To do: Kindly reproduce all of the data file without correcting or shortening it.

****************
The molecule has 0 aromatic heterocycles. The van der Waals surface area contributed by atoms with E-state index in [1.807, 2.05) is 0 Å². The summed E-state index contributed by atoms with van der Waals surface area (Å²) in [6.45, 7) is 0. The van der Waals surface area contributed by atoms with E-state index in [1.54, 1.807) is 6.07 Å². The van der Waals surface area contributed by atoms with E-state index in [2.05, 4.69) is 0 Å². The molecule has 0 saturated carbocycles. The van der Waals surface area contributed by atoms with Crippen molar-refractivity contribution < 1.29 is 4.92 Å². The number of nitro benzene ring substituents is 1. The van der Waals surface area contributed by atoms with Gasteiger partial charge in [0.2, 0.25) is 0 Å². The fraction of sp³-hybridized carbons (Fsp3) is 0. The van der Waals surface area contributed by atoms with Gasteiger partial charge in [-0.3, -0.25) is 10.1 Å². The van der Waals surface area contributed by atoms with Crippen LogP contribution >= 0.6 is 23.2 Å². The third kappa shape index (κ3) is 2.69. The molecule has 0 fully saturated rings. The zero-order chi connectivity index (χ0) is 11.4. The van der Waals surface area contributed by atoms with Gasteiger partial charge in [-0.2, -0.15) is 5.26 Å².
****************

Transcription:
The molecule has 0 aromatic heterocycles. The van der Waals surface area contributed by atoms with E-state index in [1.807, 2.05) is 0 Å². The summed E-state index contributed by atoms with van der Waals surface area (Å²) in [6.45, 7) is 0. The van der Waals surface area contributed by atoms with E-state index in [1.54, 1.807) is 6.07 Å². The van der Waals surface area contributed by atoms with E-state index in [2.05, 4.69) is 0 Å². The molecule has 0 saturated carbocycles. The van der Waals surface area contributed by atoms with Crippen molar-refractivity contribution < 1.29 is 4.92 Å². The number of nitro benzene ring substituents is 1. The van der Waals surface area contributed by atoms with Gasteiger partial charge in [0.2, 0.25) is 0 Å². The fraction of sp³-hybridized carbons (Fsp3) is 0. The van der Waals surface area contributed by atoms with Gasteiger partial charge in [-0.3, -0.25) is 10.1 Å². The van der Waals surface area contributed by atoms with Crippen LogP contribution >= 0.6 is 23.2 Å². The third kappa shape index (κ3) is 2.69. The molecule has 0 fully saturated rings. The zero-order chi connectivity index (χ0) is 11.4. The van der Waals surface area contributed by atoms with Gasteiger partial charge in [-0.2, -0.15) is 5.26 Å².